Students' drugs of choice: LSD, pills Maryland kids shun alcohol, cocaine, pot for other drugs.

October 24, 1991|By Meredith Schlow | Meredith Schlow,Evening Sun Staff

More than a third of 12th-grade girls and nearly half of 12th-grade boys in Maryland said they went to school high on drugs or alcohol during the 1989-1990 school year, according to the Maryland Adolescent Survey Report released today.

The numbers of 12th-graders who used alcohol, marijuana, cocaine and PCP dropped from 1988 to 1990, but cigarette smoking and use of all other drugs, including LSD, amphetamines and heroin, increased, the survey said.

Statistics for middle-school students are even worse.

The current use of all drugs except marijuana and cocaine increased from 1988 to 1990 among Maryland's eighth-graders, with the use of amphetamines more than doubling from 1.8 percent to 4 percent.

A total of 5.9 percent of sixth-grade boys claimed to have been arrested for using drugs, the survey showed.

Among sixth-graders, only the use of cigarettes, alcohol and cocaine dropped; the use of all other drugs was up. More sixth-graders reported experience with inhalants than with tobacco. And the use of tobacco, alcohol and inhalants for many students begins before age 12. Initial use of liquor and marijuana generally occurs between 13 and 16, the survey said.

The survey was released at Golden Ring Middle School by the state Department of Education, the Governor's Drug and Alcohol Abuse Commission and the Alcohol and Drug Abuse Administration.

The first survey was taken in 1973 and now is given bi-annually to a randomly selected, representative population of Maryland's sixth-, eighth-, 10th- and 12th-grade students. The 1990 survey was given to about 14,000 students throughout the state's 24 public school systems.

Survey questions focused on the nature and extent of tobacco, alcohol and other drug use among students in 1990; demographic, familial and peer factors associated with substance use; students' perceptions of the physical and psychosocial consequences of substance abuse; and students' knowledge about substances.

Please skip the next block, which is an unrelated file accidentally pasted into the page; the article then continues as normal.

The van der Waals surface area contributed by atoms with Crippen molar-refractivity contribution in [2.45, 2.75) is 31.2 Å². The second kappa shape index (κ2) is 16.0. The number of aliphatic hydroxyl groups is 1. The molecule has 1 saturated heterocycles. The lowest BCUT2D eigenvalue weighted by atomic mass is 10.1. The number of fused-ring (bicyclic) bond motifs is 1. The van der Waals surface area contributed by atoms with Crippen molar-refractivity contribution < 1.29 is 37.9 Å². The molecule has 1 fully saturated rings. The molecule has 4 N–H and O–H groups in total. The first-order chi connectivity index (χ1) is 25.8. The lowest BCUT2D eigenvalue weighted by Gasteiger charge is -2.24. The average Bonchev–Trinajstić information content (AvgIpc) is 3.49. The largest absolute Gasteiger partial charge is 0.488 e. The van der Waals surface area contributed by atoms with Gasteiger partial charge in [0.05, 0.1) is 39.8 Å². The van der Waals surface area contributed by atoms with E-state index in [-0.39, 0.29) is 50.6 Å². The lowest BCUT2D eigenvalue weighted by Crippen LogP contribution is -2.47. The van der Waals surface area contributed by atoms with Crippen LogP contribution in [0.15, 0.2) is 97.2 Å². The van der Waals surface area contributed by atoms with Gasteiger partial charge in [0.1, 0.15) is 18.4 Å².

Maryland high school seniors are at or below national levels for use of cigarettes, alcohol, amyl or butyl nitrates, marijuana and all forms of cocaine and are above the national sample's levels of inhalants, crack, steroids, amphetamines, methamphetamines, heroin, other narcotics, PCP and LSD.

Gender differences in drug use appear to be decreasing, according to the 1990 results. The largest gender difference across the grades was among sixth-graders who have used alcohol. Twenty-six percent of boys claimed to have ingested beer, wine or wine coolers but only 19.9 percent of sixth-grade girls said they had done so.

This is the first year the survey does not include a county breakdown of adolescent drug use. Michael Gimbel, director of Baltimore County's Office of Substance Abuse, said that makes the information inadequate.

"I don't care what the national average is, or even what the state average is, for that matter," he said. "The bottom line to the drug problem is neighborhoods and communities." Those figures are needed, he said, "to make the numbers meaningful. The state is being too diverse. . . . The local numbers are really important, because geographically, everything is different. . . . If I were a parent [of a student], these figures would mean nothing to me."

But Debbie Somerville, specialist in pupil services and project director for the survey, says the statistics in the survey are representative of all Maryland schools.

"They all have drug problems," she said. "Maybe my neighborhood is a little higher or lower, but this is what kids are doing. Parents need to see the problem is out there."

Gimbel said he is especially distressed over the increase in drug use the survey shows among sixth- and eighth-graders, saying the figures indicate a need for education to encompass all drugs, not just cocaine, alcohol and marijuana.

"It makes me feel like we're not doing very well," he said. "I think we have to evaluate what we're teaching in the middle-school years, because whatever we're teaching, it's not working that great. These numbers are pretty frightening."

Gimbel also questioned the accuracy of a study based solely on the answers that students give to a 205-question survey.

"The fact that 6.1 percent of sixth-graders said they had driven under the influence of drugs make me seriously question the validity of the survey," he said.

"I really question whether a sixth-grader, or even an eighth-grader, is going to answer 205 questions about their alcohol and drug abuse accurately. That's just an awful lot of questions."

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